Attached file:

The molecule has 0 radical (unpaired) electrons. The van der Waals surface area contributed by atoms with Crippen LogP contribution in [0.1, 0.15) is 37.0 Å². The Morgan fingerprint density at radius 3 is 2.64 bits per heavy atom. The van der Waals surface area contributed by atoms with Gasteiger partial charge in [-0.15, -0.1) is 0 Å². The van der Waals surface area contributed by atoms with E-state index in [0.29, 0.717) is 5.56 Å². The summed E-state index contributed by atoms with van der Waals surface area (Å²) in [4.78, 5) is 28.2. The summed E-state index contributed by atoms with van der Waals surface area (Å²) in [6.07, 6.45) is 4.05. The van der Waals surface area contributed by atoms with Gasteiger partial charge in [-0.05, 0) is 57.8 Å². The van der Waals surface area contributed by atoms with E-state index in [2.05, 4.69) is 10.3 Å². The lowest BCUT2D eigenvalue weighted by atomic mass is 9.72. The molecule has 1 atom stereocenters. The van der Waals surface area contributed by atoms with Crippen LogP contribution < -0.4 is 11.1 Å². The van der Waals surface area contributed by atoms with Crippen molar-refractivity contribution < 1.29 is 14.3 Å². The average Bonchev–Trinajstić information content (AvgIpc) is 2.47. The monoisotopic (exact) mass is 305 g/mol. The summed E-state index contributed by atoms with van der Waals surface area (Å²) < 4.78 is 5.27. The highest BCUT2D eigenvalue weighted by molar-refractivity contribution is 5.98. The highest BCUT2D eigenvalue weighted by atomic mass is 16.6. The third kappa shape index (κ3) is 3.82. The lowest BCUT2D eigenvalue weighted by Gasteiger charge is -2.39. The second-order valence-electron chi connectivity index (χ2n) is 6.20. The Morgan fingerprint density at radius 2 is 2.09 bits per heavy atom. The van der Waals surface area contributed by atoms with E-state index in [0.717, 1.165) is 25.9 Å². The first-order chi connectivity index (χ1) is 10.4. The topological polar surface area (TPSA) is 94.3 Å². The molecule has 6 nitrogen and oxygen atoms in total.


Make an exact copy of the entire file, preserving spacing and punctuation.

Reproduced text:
The molecule has 0 radical (unpaired) electrons. The van der Waals surface area contributed by atoms with Crippen LogP contribution in [0.1, 0.15) is 37.0 Å². The Morgan fingerprint density at radius 3 is 2.64 bits per heavy atom. The van der Waals surface area contributed by atoms with Gasteiger partial charge in [-0.15, -0.1) is 0 Å². The van der Waals surface area contributed by atoms with E-state index in [0.29, 0.717) is 5.56 Å². The summed E-state index contributed by atoms with van der Waals surface area (Å²) in [4.78, 5) is 28.2. The summed E-state index contributed by atoms with van der Waals surface area (Å²) in [6.07, 6.45) is 4.05. The van der Waals surface area contributed by atoms with Gasteiger partial charge in [-0.05, 0) is 57.8 Å². The van der Waals surface area contributed by atoms with E-state index in [2.05, 4.69) is 10.3 Å². The lowest BCUT2D eigenvalue weighted by atomic mass is 9.72. The molecule has 1 atom stereocenters. The van der Waals surface area contributed by atoms with Crippen LogP contribution < -0.4 is 11.1 Å². The van der Waals surface area contributed by atoms with Crippen molar-refractivity contribution < 1.29 is 14.3 Å². The average Bonchev–Trinajstić information content (AvgIpc) is 2.47. The monoisotopic (exact) mass is 305 g/mol. The summed E-state index contributed by atoms with van der Waals surface area (Å²) < 4.78 is 5.27. The highest BCUT2D eigenvalue weighted by molar-refractivity contribution is 5.98. The highest BCUT2D eigenvalue weighted by atomic mass is 16.6. The third kappa shape index (κ3) is 3.82. The lowest BCUT2D eigenvalue weighted by Gasteiger charge is -2.39. The second-order valence-electron chi connectivity index (χ2n) is 6.20. The Morgan fingerprint density at radius 2 is 2.09 bits per heavy atom. The van der Waals surface area contributed by atoms with E-state index in [0.717, 1.165) is 25.9 Å². The first-order chi connectivity index (χ1) is 10.4. The topological polar surface area (TPSA) is 94.3 Å². The molecule has 6 nitrogen and oxygen atoms in total.